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The Great Resignation – How a European Fintech Startup Strived to Remain Afloat

Survived the Great Resignation

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The Great Resignation has impacted talent pipelines and industries across the world, the worst hit being the digital ecosystem which encompasses newly emerging technology led E-commerce, Internet ventures and SaaS companies.

For nearly two decades, companies in the digital sector were under the assumption that their superior policies, open work culture, challenging tech environments and high pay scale would continue to attract the brightest and the best candidates. The sudden depletion of the talent pool, the lack of engineers and a wave of resignations threatened to put everything to a halt.

Case Study of a European Fintech Start-up

Jacques, CEO of a European Fintech start-up stated that his company had recently raised over $50 million in their Series B funding process and was adding users to their platform rapidly. His commitment to his investors included improving his platform to provide better user experience with added revenue offerings.

He had to extend his core technology team in order to take on an additional product roadmap and deliver online and mobile applications on schedule in order to succeed. For the next eight quarters, they had to hire 20 engineers and testers per quarter. It was also crucial to scale the product in order to raise $100 million the next year.

Since the beginning of the Great Resignation, the cost of hiring has climbed by 80-90 percent per candidate, the hiring success rate has decreased by 50 percent, and the average wage cost has increased by 35 percent for each candidate. His hiring metrics had been cut from 100 applicants, 50 interviews, 20 offers, and 10 joiners to 100 applicants, 30 interviews, 10 offers, and 3 joiners. Interviews were being attended by fewer candidates. They were also rejecting offers and failing to show up after accepting them. Obtaining 100 candidates, on the other hand, required a larger budget (more recruiters, more marketing). Given the uncertainty in talent availability, product releases slowed and the plan became nearly difficult to follow.

He was now two quarters behind schedule and things were only getting worse. He started considering a range of options, including the possibility of moving substantial portions of his work to Eastern Europe. The strategy, however, was full of challenges. Most Eastern European providers were struggling to find engineers and were unable to deliver 5-6 engineers in the coming quarter.

It was evident that Jacques’ problems would continue to worsen until they could be addressed at a fair volume and scale. Fortunately, his technology stack was standard and was extensively used in a number of web applications worldwide. Eventually, it was decided that a combination of hiring and outsourcing, along with periodic acquisitions, would be the best way to build a scalable and sustainable talent pipeline. They narrowed in on three small web technology firms in India and Vietnam, each with 50 to 100 developers and testers searching for a way out.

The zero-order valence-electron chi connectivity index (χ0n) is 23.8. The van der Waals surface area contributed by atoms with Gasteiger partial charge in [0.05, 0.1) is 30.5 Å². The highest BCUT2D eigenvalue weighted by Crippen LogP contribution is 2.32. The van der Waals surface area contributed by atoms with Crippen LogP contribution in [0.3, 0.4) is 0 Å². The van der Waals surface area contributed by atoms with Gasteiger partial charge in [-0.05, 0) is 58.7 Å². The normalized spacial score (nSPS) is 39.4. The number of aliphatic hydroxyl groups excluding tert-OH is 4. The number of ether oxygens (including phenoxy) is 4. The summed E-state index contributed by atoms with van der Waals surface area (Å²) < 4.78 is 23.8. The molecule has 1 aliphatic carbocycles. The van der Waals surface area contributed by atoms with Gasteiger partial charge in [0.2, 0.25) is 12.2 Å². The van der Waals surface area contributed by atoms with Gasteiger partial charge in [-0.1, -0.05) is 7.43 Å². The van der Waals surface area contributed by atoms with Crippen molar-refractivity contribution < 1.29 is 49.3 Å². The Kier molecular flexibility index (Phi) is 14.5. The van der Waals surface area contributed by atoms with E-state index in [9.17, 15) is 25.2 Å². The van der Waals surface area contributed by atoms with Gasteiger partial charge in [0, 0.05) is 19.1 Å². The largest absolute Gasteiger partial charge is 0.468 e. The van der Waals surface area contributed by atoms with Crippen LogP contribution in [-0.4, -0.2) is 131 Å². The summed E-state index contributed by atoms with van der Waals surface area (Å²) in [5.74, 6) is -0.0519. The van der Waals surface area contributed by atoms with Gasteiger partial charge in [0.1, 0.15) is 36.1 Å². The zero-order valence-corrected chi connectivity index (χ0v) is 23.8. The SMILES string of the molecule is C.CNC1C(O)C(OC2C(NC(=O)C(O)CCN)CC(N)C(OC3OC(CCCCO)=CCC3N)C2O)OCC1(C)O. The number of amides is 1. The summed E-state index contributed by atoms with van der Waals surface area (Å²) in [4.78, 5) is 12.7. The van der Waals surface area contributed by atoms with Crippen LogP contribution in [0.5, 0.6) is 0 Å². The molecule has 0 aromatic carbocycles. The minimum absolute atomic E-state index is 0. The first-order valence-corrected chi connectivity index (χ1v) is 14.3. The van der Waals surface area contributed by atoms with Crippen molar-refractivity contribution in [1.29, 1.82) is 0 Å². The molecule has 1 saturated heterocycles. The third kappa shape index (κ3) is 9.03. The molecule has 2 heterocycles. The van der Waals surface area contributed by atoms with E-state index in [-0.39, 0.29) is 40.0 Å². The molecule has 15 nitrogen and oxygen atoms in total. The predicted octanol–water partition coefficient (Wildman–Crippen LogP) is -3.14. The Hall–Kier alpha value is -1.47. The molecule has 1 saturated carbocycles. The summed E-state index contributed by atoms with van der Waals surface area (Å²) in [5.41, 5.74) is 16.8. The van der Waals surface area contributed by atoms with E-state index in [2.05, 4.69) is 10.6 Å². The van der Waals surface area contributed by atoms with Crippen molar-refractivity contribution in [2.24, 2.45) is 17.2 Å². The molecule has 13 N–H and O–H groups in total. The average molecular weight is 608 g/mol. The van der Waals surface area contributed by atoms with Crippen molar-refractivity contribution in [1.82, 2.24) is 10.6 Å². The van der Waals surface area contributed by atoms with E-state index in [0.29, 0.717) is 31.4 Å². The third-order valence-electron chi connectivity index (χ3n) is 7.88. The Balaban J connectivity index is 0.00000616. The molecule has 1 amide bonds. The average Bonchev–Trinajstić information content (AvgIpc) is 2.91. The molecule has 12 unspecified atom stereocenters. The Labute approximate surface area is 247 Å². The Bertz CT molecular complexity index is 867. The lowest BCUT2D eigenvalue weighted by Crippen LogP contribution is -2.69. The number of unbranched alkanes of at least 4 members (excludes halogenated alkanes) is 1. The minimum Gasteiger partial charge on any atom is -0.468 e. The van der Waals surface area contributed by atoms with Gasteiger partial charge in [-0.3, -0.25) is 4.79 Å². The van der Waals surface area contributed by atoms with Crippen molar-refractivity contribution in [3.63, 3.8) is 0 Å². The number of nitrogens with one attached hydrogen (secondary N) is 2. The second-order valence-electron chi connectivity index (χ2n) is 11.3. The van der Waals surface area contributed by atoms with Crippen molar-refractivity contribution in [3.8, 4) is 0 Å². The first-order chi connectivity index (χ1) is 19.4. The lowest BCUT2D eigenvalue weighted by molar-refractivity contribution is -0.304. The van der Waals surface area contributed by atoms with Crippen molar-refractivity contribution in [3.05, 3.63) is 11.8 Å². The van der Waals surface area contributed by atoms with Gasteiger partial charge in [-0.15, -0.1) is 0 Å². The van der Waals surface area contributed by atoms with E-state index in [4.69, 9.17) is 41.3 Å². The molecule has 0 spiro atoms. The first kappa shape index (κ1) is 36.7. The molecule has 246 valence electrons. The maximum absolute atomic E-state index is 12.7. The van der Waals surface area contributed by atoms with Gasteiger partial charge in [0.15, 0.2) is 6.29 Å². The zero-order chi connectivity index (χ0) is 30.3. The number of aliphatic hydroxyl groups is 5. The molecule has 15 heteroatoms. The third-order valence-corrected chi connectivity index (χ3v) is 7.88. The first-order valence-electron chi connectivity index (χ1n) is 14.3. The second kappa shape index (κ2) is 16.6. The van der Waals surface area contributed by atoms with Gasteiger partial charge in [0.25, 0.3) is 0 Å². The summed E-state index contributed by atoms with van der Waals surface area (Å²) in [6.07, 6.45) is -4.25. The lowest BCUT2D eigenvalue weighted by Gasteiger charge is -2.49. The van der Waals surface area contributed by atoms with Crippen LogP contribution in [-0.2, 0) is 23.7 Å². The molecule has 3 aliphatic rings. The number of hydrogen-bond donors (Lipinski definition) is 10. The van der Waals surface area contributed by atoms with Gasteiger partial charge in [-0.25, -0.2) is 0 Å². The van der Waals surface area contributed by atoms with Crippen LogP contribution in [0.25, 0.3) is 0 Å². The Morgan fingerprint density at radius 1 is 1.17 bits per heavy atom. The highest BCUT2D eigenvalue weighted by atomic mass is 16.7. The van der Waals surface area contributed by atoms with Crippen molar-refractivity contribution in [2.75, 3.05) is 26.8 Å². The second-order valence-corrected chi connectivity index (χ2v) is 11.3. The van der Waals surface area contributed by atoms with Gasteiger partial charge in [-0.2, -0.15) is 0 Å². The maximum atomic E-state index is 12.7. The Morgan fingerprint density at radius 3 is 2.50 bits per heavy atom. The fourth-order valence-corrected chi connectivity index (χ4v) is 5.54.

According to a survey conducted by a leading manpower agency towards the end of 2021, over 7 out of 10 employees in the United Kingdom felt confident in switching to a new job within the next two months. Nearly a quarter of those surveyed said they wanted to migrate in the next 3-6 months. We anticipate talent availability to remain the number one challenge for technology-led digital enterprises around the world.

These figures should be concerning to any CEO or founder seeking to bring a product to market. Companies are bound to fail until talent management is rethought completely. Those who don’t fail will face tremendous growth and scale issues in the future. The situation is only going to get worse before it gets better, with Millennials and Gen Z professionals favouring high employment mobility and the rise of the gig economy.

Wrapping Up…

Talent management can be challenging in these uncertain times and success requires a deep understanding of the unique problems of the specific organisation and an approach that is crafted with multiple parameters, as opposed to a boiler-plated approach.

At Blue Helion we collaborate with Internet Ventures and Technology firms to help CEOs to ideate and execute a strategic plan and act in a direction to help them succeed in this new cutting-edge competitive world.